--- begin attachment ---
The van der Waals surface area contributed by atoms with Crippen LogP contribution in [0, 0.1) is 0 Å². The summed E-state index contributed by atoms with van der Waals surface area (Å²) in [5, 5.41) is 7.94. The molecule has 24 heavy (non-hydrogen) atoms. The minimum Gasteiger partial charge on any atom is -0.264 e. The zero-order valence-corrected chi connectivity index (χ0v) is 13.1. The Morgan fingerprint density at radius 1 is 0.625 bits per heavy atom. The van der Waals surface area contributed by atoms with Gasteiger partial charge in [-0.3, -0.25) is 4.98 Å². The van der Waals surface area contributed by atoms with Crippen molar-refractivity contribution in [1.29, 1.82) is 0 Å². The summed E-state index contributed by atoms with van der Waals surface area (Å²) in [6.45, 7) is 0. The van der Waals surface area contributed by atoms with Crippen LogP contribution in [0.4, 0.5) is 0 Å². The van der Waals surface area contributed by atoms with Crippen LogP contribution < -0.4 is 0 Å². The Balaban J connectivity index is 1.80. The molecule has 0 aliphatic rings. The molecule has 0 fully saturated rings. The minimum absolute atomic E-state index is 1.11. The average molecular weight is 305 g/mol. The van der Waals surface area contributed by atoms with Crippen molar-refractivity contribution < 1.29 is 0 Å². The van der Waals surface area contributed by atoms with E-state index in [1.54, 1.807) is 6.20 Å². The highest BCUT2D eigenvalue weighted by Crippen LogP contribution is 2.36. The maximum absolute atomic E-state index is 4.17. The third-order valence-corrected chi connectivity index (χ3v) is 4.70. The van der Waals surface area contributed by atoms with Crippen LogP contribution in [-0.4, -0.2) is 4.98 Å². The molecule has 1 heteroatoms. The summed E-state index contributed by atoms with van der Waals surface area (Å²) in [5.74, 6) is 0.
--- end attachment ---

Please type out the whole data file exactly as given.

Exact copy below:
The van der Waals surface area contributed by atoms with Crippen LogP contribution in [0, 0.1) is 0 Å². The summed E-state index contributed by atoms with van der Waals surface area (Å²) in [5, 5.41) is 7.94. The molecule has 24 heavy (non-hydrogen) atoms. The minimum Gasteiger partial charge on any atom is -0.264 e. The zero-order valence-corrected chi connectivity index (χ0v) is 13.1. The Morgan fingerprint density at radius 1 is 0.625 bits per heavy atom. The van der Waals surface area contributed by atoms with Gasteiger partial charge in [-0.3, -0.25) is 4.98 Å². The van der Waals surface area contributed by atoms with Crippen molar-refractivity contribution in [1.29, 1.82) is 0 Å². The summed E-state index contributed by atoms with van der Waals surface area (Å²) in [6.45, 7) is 0. The van der Waals surface area contributed by atoms with Crippen LogP contribution in [0.4, 0.5) is 0 Å². The van der Waals surface area contributed by atoms with Crippen LogP contribution < -0.4 is 0 Å². The Balaban J connectivity index is 1.80. The molecule has 0 aliphatic rings. The molecule has 0 fully saturated rings. The minimum absolute atomic E-state index is 1.11. The average molecular weight is 305 g/mol. The van der Waals surface area contributed by atoms with Crippen molar-refractivity contribution < 1.29 is 0 Å². The van der Waals surface area contributed by atoms with E-state index in [1.54, 1.807) is 6.20 Å². The highest BCUT2D eigenvalue weighted by Crippen LogP contribution is 2.36. The maximum absolute atomic E-state index is 4.17. The third-order valence-corrected chi connectivity index (χ3v) is 4.70. The van der Waals surface area contributed by atoms with Crippen LogP contribution in [-0.4, -0.2) is 4.98 Å². The molecule has 1 heteroatoms. The summed E-state index contributed by atoms with van der Waals surface area (Å²) in [5.74, 6) is 0.